Homemade Gluten Free Vegan Custard or Jelly Donuts Recipe- With No Weird Ingredients

I have made donuts in the past. I've even made gluten free donuts in the past, and have three different recipes on my blog, but all of them were for round donuts with a hole in the middle, not ones that really work well being stuffed with things like jelly or custard. I've tried stuffing them but when made just round, without the whole, the inside still felt doughy when fully cooked.
I was looking for a recipe for donuts that could be filled and were gluten free, and I came across this recipe for jelly donuts, and though the author of that recipe called them paczki, there are so many names for these types of filled donuts, from sufganyot to Berliners, bomboloni to ponchiki, and pampushky to munkki, depending on which parts of the world you hail from.

Let me tell you- right now, my prime goal in life is sanity, and my way to do that is via putting an emphasis on simplicity. Ok, my kids asked me to make donuts, but I wanted as easy as possible. In my cabinet right now I have currently white rice flour. And corn starch. And a drop of potato starch. And that's the extent of the variety of my gluten free flours, and I don't have the energy or mental head space to be grinding more flours now, so all my other donut recipes were out for that reason too, and the list of flours for this recipe was far too extensive. It called for 5 different types of flours. Who has energy for that? I certainly don't now... So I just added up how many cups total of flour there were- 2 and 1/6, and just split that, half white rice flour, half corn starch, and that was all. I'm sure you can do this recipe with any other flour mix you like for gluten free baking, or store bought all purpose flour mix.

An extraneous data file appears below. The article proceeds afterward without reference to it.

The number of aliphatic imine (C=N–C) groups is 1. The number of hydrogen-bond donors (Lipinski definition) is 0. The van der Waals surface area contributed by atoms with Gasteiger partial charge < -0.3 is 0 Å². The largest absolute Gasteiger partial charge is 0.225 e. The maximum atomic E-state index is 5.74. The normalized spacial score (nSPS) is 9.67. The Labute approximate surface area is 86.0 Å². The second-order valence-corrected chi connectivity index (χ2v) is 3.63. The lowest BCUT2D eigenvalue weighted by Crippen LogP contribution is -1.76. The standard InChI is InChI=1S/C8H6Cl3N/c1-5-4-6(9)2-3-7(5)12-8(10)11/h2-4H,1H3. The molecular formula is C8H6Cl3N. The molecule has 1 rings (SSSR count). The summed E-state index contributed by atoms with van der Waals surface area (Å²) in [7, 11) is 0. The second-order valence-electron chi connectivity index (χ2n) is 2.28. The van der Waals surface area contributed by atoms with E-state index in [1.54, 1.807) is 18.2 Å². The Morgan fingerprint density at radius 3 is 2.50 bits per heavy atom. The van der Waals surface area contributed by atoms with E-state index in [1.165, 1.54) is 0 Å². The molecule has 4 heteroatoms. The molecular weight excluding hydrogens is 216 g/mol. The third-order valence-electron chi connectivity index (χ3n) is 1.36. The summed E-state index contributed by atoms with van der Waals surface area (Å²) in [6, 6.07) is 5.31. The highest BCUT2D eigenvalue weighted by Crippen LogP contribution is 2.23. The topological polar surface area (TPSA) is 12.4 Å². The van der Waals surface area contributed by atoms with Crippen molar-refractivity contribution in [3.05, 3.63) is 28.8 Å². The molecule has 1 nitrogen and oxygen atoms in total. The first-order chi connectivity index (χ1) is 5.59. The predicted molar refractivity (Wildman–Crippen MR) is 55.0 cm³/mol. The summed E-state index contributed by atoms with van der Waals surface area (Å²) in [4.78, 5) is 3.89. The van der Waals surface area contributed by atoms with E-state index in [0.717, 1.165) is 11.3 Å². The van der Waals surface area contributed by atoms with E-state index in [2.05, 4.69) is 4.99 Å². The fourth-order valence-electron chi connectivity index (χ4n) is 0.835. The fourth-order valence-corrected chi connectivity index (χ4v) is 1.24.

I also made the recipe vegan (added bonus of being cheaper and not bothering my stomach).
While I used white sugar in mine, I'm sure it would work with any other type of sweetener, from jaggery syrup to brown sugar to coconut sugar to honey. But honestly, this was 2 tablespoons for the whole recipe, I wasn't too bothered.

For the filling, I didn't want to do jelly donuts. I wanted custard donuts. I grew up buying them at my local bakery and miss them so much. Last year I found a bakery selling gluten free custard donuts for a fortune but that bakery no longer is open. Custard donuts it was. For the custard, I made vanilla pudding using homemade almond milk, sugar, vanilla, salt, and corn starch. I didn't measure, just did everything to taste and cooked until thickened, but here's an exact recipe if you want one. Unfortunately it was more vanilla pudding than custard, because the main difference between the two is egg yolks- still trying to figure out how to make vegan custard have that rich flavor that egg yolks add... next attempt will be adding some banana... Anyhow.
Once the donuts were cooked and filled with the custard, I simply broke a small piece of dark chocolate and put them on the donuts, popping them back in the oven for a minute or so until softened, then spread the chocolate on them.
If you want to fill them with jelly or any other filling you can do that instead. Or you can make them much smaller and just sprinkle them with powdered sugar, making donut holes. Your choice. Either way they're good.

Homemade Gluten Free Vegan Custard or Jelly Donuts Recipe- With No Weird Ingredients

2 1/4 teaspoons yeast
2 tablespoons sugar
1/2 cup warm water
2 tablespoons oil
1 1/6 (that's half of a third cup, if you don't have a 1/6th measuring cup) cup white rice flour or brown rice flour AND 1 cup corn starch or potato starch AND 1 teaspoon xanthan gum plus more flour for dusting
OR 2 1/6 cup gluten free all purpose flour
1/4 teaspoon salt